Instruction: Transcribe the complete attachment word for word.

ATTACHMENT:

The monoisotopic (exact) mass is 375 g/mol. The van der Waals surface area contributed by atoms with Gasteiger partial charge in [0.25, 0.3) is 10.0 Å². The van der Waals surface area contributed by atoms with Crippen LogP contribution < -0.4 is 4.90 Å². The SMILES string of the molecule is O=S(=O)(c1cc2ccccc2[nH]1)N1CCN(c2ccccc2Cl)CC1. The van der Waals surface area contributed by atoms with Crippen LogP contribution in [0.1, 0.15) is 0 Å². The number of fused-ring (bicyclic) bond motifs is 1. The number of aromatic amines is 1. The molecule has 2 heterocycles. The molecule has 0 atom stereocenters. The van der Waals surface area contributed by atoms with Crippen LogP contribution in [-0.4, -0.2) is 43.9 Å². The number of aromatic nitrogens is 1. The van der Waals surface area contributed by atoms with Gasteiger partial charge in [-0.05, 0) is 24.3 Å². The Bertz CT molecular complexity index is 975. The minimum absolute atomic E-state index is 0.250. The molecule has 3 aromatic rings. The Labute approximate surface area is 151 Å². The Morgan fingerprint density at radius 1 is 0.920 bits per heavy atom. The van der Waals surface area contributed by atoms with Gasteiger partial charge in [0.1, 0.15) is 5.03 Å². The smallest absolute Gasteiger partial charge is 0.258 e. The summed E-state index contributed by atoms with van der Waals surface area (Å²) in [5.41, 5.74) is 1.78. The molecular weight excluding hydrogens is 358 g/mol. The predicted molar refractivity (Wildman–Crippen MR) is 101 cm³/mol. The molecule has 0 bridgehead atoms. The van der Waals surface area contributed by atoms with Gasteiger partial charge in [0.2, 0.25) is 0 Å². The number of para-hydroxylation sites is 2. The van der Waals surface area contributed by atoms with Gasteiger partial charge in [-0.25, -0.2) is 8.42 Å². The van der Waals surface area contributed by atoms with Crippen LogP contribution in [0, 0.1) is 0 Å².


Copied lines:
The monoisotopic (exact) mass is 375 g/mol. The van der Waals surface area contributed by atoms with Gasteiger partial charge in [0.25, 0.3) is 10.0 Å². The van der Waals surface area contributed by atoms with Crippen LogP contribution < -0.4 is 4.90 Å². The SMILES string of the molecule is O=S(=O)(c1cc2ccccc2[nH]1)N1CCN(c2ccccc2Cl)CC1. The van der Waals surface area contributed by atoms with Crippen LogP contribution in [0.1, 0.15) is 0 Å². The number of fused-ring (bicyclic) bond motifs is 1. The number of aromatic amines is 1. The molecule has 2 heterocycles. The molecule has 0 atom stereocenters. The van der Waals surface area contributed by atoms with Crippen LogP contribution in [-0.4, -0.2) is 43.9 Å². The number of aromatic nitrogens is 1. The van der Waals surface area contributed by atoms with Gasteiger partial charge in [-0.05, 0) is 24.3 Å². The Bertz CT molecular complexity index is 975. The minimum absolute atomic E-state index is 0.250. The molecule has 3 aromatic rings. The Labute approximate surface area is 151 Å². The Morgan fingerprint density at radius 1 is 0.920 bits per heavy atom. The van der Waals surface area contributed by atoms with Gasteiger partial charge in [0.1, 0.15) is 5.03 Å². The smallest absolute Gasteiger partial charge is 0.258 e. The summed E-state index contributed by atoms with van der Waals surface area (Å²) in [5.41, 5.74) is 1.78. The molecular weight excluding hydrogens is 358 g/mol. The predicted molar refractivity (Wildman–Crippen MR) is 101 cm³/mol. The molecule has 0 bridgehead atoms. The van der Waals surface area contributed by atoms with Gasteiger partial charge in [0.2, 0.25) is 0 Å². The number of para-hydroxylation sites is 2. The van der Waals surface area contributed by atoms with Gasteiger partial charge in [-0.25, -0.2) is 8.42 Å². The van der Waals surface area contributed by atoms with Crippen LogP contribution in [0, 0.1) is 0 Å².